We used to joke that Latin, a decidedly dead language, had killed the ancient Romans and now was killing us. Still, I wouldn’t trade my brush with Latin for anything in the world.
As a believer in the classics, I was distressed to learn that Rush (Rush, say it ain’t so!) made some disparaging remarks about the value of classical studies the other day. Admittedly, the remarks were prompted by a pathetic sign carried by one of the brats at an Occupy Wall Street gathering:
I graduate college in 7 months with a “useless” degree in Classical Studies. I have worked very hard and am on track to graduate with highest Latin honors. I am in a Greek organization with many volunteer hours under my belt. MY JOB PROSPECTS? ZERO. ..WELCOME TO THE AMERICAN NIGHTMARE
Well, I do wish somebody in the classics department had bothered to tell this lad or lassie that the jarring locution “graduate college,” though used all too frequently nowadays, is incorrect. One graduates from college. But be that as it may…
A classical education, in addition to torturing students, which is never a bad idea, teaches them how to think and introduces them to some of our greatest literature. It can also be argued that a classical education instills basic skills that are just as useful in holding down a job as, say, a degree in communications.
David Freddoso, who, unlike lazy me, persevered to major in classics, is also a fan of the classical education:
In case you're a Latin or Greek major, languishing in some college and stressing out about your job prospects, let me tell you from experience: Keep conjugating those verbs and translating Horace, because it gets better….
I got a Classical education that included Latin and what is widely known as the "Great Books" curriculum. I want my children to get the same kind of education, in part because I don't want them to be mush-heads like the brainwashed protestors who trashed and torched Oakland yesterday.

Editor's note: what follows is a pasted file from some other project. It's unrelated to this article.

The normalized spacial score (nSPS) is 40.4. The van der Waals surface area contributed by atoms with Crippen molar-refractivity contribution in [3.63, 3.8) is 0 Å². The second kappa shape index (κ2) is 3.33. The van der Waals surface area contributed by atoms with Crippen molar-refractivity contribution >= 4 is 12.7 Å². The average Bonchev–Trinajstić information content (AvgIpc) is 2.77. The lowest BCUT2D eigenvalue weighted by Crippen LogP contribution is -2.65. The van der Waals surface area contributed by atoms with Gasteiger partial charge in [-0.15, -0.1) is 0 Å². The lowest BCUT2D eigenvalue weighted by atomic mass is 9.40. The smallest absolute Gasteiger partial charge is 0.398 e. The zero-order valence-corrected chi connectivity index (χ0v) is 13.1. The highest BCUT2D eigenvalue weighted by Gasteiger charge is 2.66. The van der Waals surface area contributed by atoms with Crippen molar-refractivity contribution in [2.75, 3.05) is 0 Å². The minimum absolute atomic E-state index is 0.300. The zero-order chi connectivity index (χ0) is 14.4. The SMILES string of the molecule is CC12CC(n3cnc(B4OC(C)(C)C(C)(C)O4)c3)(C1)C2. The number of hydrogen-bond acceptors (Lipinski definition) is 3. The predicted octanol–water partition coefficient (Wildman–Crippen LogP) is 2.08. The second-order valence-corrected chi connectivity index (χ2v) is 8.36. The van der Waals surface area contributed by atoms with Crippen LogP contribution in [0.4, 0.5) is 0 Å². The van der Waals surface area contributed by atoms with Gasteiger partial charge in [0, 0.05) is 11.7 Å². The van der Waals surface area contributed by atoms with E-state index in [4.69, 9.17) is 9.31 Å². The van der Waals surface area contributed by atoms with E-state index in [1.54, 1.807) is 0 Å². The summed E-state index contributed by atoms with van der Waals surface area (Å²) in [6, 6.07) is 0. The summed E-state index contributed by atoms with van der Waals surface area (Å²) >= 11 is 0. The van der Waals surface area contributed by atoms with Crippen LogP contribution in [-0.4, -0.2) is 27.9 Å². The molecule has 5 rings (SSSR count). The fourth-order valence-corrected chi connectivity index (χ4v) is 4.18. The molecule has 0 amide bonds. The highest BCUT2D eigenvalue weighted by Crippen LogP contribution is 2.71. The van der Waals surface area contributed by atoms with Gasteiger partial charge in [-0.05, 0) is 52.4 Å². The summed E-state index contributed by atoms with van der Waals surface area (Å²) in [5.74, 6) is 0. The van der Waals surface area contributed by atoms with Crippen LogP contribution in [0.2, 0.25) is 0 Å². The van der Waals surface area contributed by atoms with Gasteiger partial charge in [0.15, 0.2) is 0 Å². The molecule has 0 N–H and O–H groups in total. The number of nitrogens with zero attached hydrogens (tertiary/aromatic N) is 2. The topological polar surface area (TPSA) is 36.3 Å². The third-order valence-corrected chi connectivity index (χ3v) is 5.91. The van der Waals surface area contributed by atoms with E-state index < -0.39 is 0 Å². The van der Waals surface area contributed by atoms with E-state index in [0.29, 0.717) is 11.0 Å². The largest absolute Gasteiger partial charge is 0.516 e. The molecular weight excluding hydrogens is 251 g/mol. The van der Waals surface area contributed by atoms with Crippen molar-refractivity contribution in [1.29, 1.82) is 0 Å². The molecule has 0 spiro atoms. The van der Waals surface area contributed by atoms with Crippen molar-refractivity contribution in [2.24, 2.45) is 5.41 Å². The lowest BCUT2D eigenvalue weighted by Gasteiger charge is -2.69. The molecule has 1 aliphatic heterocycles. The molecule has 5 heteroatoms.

Radical ideologies like Marxism and Anarchism thrive on the self-satisfied ignorance of students (and professors) who think all history can be boiled down to some kind of petty resentment, and who don't think about the long-term consequences of thefine-sounding utopian ideologies they adopt. Their narrow-minded fanaticism is less attractive, in my opinion, to anyone who has acquired a true appreciation for art, literature and culture that a Classical education affords.
If I had a magic wand and could do one thing for American education, it would be to bring back the classics.
I hope our young classics major will come to see that a degree in classics is far from useless but that Occupation Wall Street is the definition of useless.
And as Freddoso notes, it's a little early to give up on the job search.
What if Aeneas had bagged his trip at the first sign of trouble?